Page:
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Article 2-6 Parenting Your Plants

Seedlings, cuttings and transplants
The early stages of a plant's life are a critical time. Like children, those raised in a healthy and nourishing environment grow up to become strong and productive; those raised in threatening and impoverished environments are always at a disadvantage and rarely mature to fulfill their true potential as adults. Vigorous, healthy seedlings develop greater resistance to disease and insect infestations and promise faster growth and higher yields.

The gardener is like a mother to the young plant. This is the stage when carelessness, inconsistency and indifference will result in a poor crop, no matter how much attention is lavished on the plant later on. A nurturing gardener anticipates the plants' needs and avoids letting problems develop. By the time you can see the problem, damage has already occurred. The objective is to avoid problems, not seeking remedies after they appear.

The process of birth in plants-- germination--requires a specific set of environmental conditions that differ from those found in the typical greenhouse or grow room. In the wild, plant varieties have adapted to local conditions, soils, rainfall, soil temperature, air temperature and available light. It is these conditions that define the natural range of wild plants. In the greenhouse or grow room, it is the gardener who creates and maintains those conditions suitable to the development of the embryonic plant into a healthy, thriving adult.

Seeds are usually started in flats containing a sterile soil or "soilless" mix, typically consisting of peat and vermiculite. Small rockwool or foam cubes are also commonly used. As in any maternity ward, cleanliness is essential. Mixes containing soil can be sterilized by heating to 140°F (60°C) for 30 minutes. Tools and flats can be rubbed down with a 10 percent bleach solution or rubbing alcohol, then rinsed.

Root zone temperature control is especially important for starting seeds and during the early stages when plants are easily damaged. During cooler months, use heating mats or cables under the flats so that the young roots are held at a constant temperature, between 70° and 80° (21°-27° C) for most plant varieties. A clear dome or cover over the flat will aid in maintaining warmth and keep humidity high.

Air temperature is also important, as is proper ventilation. A gentle flow of air through the seedlings helps young plants "breathe" and is especially important in damp environments to avoid infection, especially from fungal pathogens. As the seedlings emerge, it may be necessary to thin out dense plantings to improve ventilation. Use a pair of sharp scissors to trim the tops off plants to avoid disturbing the roots. Excesses of heat or cold are detrimental to delicate young plants. In hot and humid environments, it may be necessary to introduce cool or dehumidified air.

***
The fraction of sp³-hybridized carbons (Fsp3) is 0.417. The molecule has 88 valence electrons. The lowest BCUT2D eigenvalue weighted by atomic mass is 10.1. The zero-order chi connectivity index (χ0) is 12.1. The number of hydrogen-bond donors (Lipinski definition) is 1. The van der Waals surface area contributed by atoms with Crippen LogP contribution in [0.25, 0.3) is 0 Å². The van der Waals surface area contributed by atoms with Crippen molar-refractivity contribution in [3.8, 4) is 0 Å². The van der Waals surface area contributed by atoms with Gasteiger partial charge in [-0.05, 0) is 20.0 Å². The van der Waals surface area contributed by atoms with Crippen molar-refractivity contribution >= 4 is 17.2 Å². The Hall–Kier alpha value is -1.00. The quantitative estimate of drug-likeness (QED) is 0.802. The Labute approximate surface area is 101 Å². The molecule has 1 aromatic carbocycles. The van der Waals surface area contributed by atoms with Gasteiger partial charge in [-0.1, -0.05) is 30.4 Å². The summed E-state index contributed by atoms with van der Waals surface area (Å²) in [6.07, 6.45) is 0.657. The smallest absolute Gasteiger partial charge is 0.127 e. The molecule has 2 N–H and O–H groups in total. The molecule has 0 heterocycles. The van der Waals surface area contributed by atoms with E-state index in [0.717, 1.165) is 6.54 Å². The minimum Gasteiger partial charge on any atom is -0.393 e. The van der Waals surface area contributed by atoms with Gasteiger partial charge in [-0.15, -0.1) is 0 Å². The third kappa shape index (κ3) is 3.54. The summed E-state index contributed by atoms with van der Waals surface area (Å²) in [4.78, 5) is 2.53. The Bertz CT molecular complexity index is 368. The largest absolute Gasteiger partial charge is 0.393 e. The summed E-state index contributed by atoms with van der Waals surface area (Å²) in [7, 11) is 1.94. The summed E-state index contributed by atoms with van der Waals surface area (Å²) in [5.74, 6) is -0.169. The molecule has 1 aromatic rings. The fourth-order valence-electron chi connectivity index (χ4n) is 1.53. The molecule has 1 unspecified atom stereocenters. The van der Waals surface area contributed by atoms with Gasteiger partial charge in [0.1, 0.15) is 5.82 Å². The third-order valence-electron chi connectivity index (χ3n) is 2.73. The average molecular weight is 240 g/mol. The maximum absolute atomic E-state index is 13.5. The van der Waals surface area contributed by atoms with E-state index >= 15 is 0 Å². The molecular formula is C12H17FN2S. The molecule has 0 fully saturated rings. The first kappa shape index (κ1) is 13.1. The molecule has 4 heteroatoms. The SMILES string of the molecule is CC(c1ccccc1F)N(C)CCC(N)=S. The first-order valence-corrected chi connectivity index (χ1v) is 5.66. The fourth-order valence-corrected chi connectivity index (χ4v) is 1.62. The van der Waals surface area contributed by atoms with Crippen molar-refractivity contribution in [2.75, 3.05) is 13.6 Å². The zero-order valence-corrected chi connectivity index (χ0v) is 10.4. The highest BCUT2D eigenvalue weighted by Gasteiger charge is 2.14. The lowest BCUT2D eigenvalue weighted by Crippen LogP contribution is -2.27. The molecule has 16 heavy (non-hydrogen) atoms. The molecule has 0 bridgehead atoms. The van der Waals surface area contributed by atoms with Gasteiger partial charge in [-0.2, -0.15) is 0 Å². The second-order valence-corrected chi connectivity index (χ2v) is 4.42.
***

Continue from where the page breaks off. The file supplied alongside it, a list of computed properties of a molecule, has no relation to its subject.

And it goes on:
Young plants cannot tolerate excessive light intensities. In the greenhouse, shade cloth is used to reduce light. Artificial lighting is commonly used when seedlings are started indoors where temperature, humidity and ventilation are easier to control. Fluorescent light is ideal for starting seedlings and cuttings. Full spectrum lights should be placed close to the young plants until they have developed sufficiently for transplantation. The farther the light source is from the plant, the lower the light intensity. Generally, 6 to 18 inches above the tops of the plants is appropriate with fluorescent light.

Correct moisture is difficult to define. Too much moisture will cause seeds and delicate young roots to rot. Inadequate moisture will cause drying of the roots. Both conditions can be fatal, or at least damaging to the plant's long term potential.

One way to control moisture is to cycle between thorough, but gentle, waterings and periods of reduced moisture. The idea is to constantly provide sufficient moisture for delicate roots while at the same time allowing oxygen-rich air to penetrate the rooting medium between waterings. This will provide the plant with the necessary moisture while creating an environment that is inhospitable to pathogens that need high moisture levels to survive. Careful monitoring is the key; at no time should the rooting medium be allow to dry out completely.

Starting plants from cuttings, a method widely used by commercial growers, is becoming more popular with home gardeners. Starting plants from cuttings, also called clones, allows the grower to circumvent the process of sexual reproduction-- flower, fruit and seed--and produce individual plants directly from a mature adult.

Plants generated using asexual propagation methods assure the grower of greater genetic consistency. Disease resistance, flower color, fragrance, fruit characteristics and yield are much more certain when plants are generated from cuttings. In addition, cuttings often develop more rapidly than plants started from seed.

Many types of plants can be easily started from cuttings. Other plants, conifers and palms, for example, are far more difficult. Hydroponic methods and equipment have proven to be effective tools in producing plants from cuttings.

Oxygen-intensive systems, such as Aeroponic systems in which plant roots are bathed in a fine nutrient mist, have induced root formation in plants thought nearly impossible to clone. A hybrid aero-hydroponic system developed at Ein-Gedi Israel has been used successfully to propagate pistachio and some conifers from cuttings, notoriously difficult to propagate.

Regardless of the method used it is important to take cuttings from healthy uninfected donor stock. In the nursery industry it is common to maintain a special stock of donor or "mother" plants from which to take cuttings. Some of the worst infestations of plant diseases such as Pythium and fusarium can be traced back to infected donor stock. A single infected cutting can spread disease leading to a complete crop loss.

A good mother plant should be disease-free and robust. Poor growth in the absence of any discernible disease can be a sign of genetic weakness that will be passed on through any cuttings. Cuttings taken from wild stock lack the certainty found with cultivated donors. In addition, wild plants may pass on diseases that can decimate the cultivated plants in your collection. If you are unsure of the health of your donor stock, isolate the cuttings and monitor for signs of trouble.